German machinery and plant manufacturers are confirming the production forecast of 1% for 2014 that they first issued in the summer. “In the first ten months of the year, production of machinery and plants in Germany was up 1% year-on-year in real terms. We are therefore very optimistic that we will achieve our forecast,” said VDMA President Dr Reinhold Festge at the Association’s annual press conference in Frankfurt on Thursday. “All in all, sales of €212 billion and production totalling €199 billion in 2014 mean we exceeded the previous records for both of these figures from 2008 (sales of €208 billion and production of €196 billion),” said Festge.
Employment exceeds the 1 million mark
“Our employees are the clear winners from this strong overall performance,” emphasised the VDMA President. “However, I also see this growth in employment as an important investment in the future.” The number of employees hit the 1 million mark again in May for the first time since 1993. In October, a total of 1.011 million people were working in the mechanical engineering industry. That is 1.7% or 16 000 people more than in the same month last year. As reasons for the increase – in light of the moderate production growth – Festge cited primarily the huge challenges (Industry 4.0, pension age of 63, demographic change) that the mechanical engineering industry can surmount only with qualified staff.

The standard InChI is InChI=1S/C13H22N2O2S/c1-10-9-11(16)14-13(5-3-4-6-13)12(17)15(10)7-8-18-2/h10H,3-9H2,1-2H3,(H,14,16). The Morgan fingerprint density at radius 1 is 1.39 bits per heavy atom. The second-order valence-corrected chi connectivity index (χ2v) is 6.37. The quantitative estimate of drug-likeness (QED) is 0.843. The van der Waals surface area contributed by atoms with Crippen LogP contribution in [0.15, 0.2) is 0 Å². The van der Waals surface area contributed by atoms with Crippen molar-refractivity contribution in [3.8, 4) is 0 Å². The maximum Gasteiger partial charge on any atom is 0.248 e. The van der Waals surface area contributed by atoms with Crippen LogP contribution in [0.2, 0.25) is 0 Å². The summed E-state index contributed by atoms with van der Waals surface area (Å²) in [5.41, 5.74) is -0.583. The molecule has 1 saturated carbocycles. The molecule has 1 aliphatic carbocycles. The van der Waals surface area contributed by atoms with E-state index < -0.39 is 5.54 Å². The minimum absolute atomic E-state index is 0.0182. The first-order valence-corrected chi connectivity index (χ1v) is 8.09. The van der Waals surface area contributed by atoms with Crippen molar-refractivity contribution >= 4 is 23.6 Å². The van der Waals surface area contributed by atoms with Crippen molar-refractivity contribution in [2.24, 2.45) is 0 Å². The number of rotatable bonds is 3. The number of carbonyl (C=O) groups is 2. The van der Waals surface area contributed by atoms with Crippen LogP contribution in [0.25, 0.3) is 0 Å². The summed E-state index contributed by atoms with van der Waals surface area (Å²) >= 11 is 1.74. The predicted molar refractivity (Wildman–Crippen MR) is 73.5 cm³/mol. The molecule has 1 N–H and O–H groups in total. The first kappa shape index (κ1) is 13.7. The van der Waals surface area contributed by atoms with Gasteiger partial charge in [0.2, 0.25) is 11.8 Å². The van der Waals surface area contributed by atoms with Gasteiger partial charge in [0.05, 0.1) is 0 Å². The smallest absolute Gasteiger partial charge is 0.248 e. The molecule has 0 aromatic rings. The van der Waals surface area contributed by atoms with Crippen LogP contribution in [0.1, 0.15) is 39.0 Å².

Outlook for 2015: Production forecast of +2% confirmed
For 2015, German mechanical engineering companies are maintaining their production forecast of +2%. The production value could exceed the €200 billion threshold for the first time in 2015 at €205 billion. “Our incoming order volume to date has laid the foundations for this. In the first 10 months, incoming orders were up 2% year-on-year after adjustment for price changes,” reported Dr Festge.
However, he also indicated that there are still incalculable risks, such as the Russia/Ukraine crisis, the sluggish pace of reforms in France and Italy and the restrictive effect on growth from laws introduced by the German federal government in recent months.
Mechanical engineering companies see opportunities primarily in the re-industrialisation process in the US. The low commodity prices are also stimulating the global economy. The decline in the external value of the euro also helps. “In the past, the overvalued euro reduced margins and also prevented a few deals. Of course, it is still the case that strong demand is more important for mechanical engineering companies than a low exchange rate,” explained Dr Festge.
Exports up slightly on previous year’s level
Exports amounted to €112.6 billion in the first nine months of the year, thus slightly exceeding the previous year’s level of €112.1 billion. This represents a nominal increase of 0.5%. The major markets are developing positively: the EU partner countries posted a rise of 5%, while China recorded a 2% increase. The US market grew by 6% and the markets in Southeast Asia by 9%. Africa posted growth in both the North region (+11%) and the West region (+7%). The Middle East expanded by 4% in total, benefiting in particular from the upturn in Iranian business (+20%).